EK Chairman Sakari Tamminen: Government’s decision on nuclear energy falls short
On 21 April 2010 Minister of Economic Affairs Mauri Pekkarinen, who is responsible for nuclear energy issues, presented the Finnish Government’s stand regarding the number of permits that would be granted for constructing new nuclear power plants.
The Government agrees in principle to the awarding of two permits. Three companies had applied for permission to build new nuclear power plants. The Government will present its opinion to Parliament in the coming weeks.
The Confederation of Finnish Industries EK is satisfied with the positive decisions made by the Finnish Government regarding nuclear energy, but unfortunately permission was not granted this time to all applicants. The availability of electricity competitively is a basic requirement for investments, economic growth, employment and wellbeing.
“The primary purpose of nuclear energy is to safeguard the supply of sufficient and competitively priced electricity for both industry and all of society well into the future. Unfortunately sufficient attention has not been paid to this aspect in recent debates, which have focused instead mainly on various forms of subsidising renewable energy,” comments EK Chairman Sakari Tamminen.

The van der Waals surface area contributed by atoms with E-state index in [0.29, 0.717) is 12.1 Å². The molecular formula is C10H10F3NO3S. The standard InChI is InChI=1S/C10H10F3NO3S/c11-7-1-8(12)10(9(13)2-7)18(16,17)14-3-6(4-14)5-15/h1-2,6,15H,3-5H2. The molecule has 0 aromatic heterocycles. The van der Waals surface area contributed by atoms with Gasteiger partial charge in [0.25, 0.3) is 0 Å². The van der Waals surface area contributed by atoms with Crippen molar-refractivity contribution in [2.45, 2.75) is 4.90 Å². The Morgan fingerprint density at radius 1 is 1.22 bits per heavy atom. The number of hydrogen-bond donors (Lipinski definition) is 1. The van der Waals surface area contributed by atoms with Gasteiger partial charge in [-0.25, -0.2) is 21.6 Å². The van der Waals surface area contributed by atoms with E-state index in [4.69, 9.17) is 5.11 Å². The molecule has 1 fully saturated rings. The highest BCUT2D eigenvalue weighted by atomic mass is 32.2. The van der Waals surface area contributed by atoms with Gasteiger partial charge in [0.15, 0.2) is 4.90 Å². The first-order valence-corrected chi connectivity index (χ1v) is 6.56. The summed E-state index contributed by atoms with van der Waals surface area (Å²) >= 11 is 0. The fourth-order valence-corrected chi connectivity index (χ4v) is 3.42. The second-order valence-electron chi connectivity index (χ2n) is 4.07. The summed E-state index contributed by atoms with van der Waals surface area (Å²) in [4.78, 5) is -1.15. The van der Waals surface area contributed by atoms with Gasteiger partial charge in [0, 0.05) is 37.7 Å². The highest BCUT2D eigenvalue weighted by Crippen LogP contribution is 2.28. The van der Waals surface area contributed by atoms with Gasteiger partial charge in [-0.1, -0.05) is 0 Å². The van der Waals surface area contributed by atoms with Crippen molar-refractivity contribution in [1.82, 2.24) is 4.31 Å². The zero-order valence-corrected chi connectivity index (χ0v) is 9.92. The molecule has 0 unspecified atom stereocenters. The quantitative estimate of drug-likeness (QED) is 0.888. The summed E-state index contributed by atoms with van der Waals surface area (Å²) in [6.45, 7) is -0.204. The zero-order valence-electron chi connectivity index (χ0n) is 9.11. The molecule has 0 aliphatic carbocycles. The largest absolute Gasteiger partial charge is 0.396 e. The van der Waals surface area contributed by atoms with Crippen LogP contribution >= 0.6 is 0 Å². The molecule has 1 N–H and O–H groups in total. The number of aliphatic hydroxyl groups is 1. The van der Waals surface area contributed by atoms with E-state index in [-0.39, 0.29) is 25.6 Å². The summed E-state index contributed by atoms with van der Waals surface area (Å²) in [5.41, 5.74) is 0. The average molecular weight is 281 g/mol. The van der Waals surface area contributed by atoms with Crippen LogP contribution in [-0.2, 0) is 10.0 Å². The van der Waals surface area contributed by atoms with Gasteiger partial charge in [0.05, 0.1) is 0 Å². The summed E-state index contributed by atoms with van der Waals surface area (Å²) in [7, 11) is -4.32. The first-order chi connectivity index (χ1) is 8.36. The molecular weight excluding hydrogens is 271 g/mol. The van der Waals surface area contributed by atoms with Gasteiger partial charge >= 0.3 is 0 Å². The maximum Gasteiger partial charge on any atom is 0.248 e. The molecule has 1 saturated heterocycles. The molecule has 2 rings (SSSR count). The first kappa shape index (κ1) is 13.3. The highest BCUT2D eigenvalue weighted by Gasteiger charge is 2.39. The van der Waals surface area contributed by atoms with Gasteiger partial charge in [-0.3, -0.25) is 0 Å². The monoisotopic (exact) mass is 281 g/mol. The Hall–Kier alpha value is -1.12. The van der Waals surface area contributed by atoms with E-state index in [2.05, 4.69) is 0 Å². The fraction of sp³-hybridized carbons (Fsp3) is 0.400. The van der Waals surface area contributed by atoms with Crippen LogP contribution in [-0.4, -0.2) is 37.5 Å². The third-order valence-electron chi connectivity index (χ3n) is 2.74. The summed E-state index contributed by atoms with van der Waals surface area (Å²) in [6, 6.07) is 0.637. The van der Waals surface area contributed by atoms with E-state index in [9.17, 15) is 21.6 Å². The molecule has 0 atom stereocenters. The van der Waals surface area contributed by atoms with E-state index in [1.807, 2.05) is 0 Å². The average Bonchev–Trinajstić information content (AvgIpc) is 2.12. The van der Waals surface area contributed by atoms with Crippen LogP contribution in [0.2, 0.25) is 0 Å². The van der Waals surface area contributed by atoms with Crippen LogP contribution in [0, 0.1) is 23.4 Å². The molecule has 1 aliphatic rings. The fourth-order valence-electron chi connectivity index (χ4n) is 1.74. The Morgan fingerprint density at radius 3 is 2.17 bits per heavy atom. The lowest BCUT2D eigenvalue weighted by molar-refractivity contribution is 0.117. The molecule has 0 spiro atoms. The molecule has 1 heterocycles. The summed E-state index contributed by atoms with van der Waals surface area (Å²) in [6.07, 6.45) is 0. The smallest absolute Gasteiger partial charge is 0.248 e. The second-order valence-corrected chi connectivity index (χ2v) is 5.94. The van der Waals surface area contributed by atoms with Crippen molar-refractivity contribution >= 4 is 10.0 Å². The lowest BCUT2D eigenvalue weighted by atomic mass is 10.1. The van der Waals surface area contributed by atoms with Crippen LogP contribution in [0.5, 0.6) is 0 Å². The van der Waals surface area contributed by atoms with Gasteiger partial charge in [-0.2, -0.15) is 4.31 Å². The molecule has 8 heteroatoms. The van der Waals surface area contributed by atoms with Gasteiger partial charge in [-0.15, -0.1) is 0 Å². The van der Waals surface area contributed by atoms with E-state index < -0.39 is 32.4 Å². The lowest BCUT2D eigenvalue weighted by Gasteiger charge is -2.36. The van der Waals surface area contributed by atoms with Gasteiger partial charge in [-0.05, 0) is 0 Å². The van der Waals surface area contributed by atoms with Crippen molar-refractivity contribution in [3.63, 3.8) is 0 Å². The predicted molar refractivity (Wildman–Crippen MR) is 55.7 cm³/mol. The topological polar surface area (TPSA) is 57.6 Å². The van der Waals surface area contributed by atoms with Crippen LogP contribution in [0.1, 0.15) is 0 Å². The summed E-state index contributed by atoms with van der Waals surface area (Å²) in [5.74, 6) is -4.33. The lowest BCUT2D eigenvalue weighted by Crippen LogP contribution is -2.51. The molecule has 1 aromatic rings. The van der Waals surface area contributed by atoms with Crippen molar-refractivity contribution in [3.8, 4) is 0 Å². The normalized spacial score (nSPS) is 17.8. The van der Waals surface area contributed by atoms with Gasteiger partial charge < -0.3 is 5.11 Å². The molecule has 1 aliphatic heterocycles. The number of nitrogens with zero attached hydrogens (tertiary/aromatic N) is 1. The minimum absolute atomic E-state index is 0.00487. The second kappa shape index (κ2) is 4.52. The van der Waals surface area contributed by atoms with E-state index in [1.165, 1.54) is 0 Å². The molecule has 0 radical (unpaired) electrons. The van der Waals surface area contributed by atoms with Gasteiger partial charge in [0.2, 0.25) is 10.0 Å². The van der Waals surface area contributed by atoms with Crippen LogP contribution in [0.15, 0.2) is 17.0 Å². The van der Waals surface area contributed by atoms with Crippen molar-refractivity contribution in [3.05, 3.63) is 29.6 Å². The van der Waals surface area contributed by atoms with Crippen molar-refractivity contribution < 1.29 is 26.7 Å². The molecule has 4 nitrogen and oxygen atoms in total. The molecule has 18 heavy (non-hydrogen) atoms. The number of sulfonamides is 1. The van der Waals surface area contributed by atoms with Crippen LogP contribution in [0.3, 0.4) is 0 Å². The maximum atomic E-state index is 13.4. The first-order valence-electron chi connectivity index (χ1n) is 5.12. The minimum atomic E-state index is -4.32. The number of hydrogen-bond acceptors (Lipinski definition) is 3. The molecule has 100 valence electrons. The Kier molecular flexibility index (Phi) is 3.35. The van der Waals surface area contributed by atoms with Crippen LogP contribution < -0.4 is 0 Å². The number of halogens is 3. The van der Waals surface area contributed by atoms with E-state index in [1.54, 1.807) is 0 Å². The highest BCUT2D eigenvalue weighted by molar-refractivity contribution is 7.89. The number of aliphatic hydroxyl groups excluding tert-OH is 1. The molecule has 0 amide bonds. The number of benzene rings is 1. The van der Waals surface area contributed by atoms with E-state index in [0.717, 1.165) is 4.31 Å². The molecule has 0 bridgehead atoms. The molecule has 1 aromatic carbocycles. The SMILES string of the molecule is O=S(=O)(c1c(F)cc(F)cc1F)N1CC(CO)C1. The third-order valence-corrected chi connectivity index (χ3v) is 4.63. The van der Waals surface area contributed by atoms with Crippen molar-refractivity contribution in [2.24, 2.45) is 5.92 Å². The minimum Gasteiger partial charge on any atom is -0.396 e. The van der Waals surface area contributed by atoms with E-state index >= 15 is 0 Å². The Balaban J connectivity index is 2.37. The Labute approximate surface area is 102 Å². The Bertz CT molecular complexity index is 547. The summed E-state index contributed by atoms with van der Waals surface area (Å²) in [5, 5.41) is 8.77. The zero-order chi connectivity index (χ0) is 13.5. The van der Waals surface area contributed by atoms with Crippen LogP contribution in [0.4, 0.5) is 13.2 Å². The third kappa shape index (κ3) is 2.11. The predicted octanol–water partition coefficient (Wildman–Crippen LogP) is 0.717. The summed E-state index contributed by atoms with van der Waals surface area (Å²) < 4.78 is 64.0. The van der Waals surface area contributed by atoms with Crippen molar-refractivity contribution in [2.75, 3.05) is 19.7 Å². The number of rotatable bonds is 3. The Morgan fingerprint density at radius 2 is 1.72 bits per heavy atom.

Tamminen points out that the construction of nuclear power plants is privately funded and does not require subsidies from government or energy consumers. Nuclear energy allows vast amounts of electricity to be generated without any carbon emissions. It could therefore satisfy the growing demand for electricity, replace end-of-life power plants and reduce Finland’s dependence on energy imports. The construction of new nuclear power plants should therefore not be restricted.
“All low-emission and no-emission energy forms are needed to combat climate change. However, increasing the use of renewable energy should be done in a cost-effective and market-based way that does not needlessly increase energy bills for consumers.”
“Hopefully Parliament will discuss and approve the new nuclear power plant projects as soon as possible. Plans for these projects could thus progress to the next stage.”